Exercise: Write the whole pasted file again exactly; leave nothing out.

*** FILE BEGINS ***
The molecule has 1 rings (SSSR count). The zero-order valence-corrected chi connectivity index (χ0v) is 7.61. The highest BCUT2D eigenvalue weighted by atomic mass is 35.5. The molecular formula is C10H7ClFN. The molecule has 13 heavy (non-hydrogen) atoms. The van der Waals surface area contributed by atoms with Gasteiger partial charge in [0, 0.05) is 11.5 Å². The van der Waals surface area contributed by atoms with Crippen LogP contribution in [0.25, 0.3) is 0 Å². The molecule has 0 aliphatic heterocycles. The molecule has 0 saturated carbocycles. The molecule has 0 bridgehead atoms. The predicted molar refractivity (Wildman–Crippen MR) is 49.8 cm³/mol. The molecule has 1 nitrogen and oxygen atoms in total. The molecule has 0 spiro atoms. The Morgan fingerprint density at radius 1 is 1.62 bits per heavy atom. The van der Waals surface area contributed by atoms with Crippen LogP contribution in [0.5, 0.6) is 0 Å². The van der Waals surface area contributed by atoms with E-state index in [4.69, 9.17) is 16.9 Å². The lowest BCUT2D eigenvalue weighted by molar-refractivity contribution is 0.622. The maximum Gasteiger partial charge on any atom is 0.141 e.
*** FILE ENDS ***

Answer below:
The molecule has 1 rings (SSSR count). The zero-order valence-corrected chi connectivity index (χ0v) is 7.61. The highest BCUT2D eigenvalue weighted by atomic mass is 35.5. The molecular formula is C10H7ClFN. The molecule has 13 heavy (non-hydrogen) atoms. The van der Waals surface area contributed by atoms with Gasteiger partial charge in [0, 0.05) is 11.5 Å². The van der Waals surface area contributed by atoms with Crippen LogP contribution in [0.25, 0.3) is 0 Å². The molecule has 0 aliphatic heterocycles. The molecule has 0 saturated carbocycles. The molecule has 0 bridgehead atoms. The predicted molar refractivity (Wildman–Crippen MR) is 49.8 cm³/mol. The molecule has 1 nitrogen and oxygen atoms in total. The molecule has 0 spiro atoms. The Morgan fingerprint density at radius 1 is 1.62 bits per heavy atom. The van der Waals surface area contributed by atoms with Crippen LogP contribution in [0.5, 0.6) is 0 Å². The van der Waals surface area contributed by atoms with E-state index in [4.69, 9.17) is 16.9 Å². The lowest BCUT2D eigenvalue weighted by molar-refractivity contribution is 0.622. The maximum Gasteiger partial charge on any atom is 0.141 e.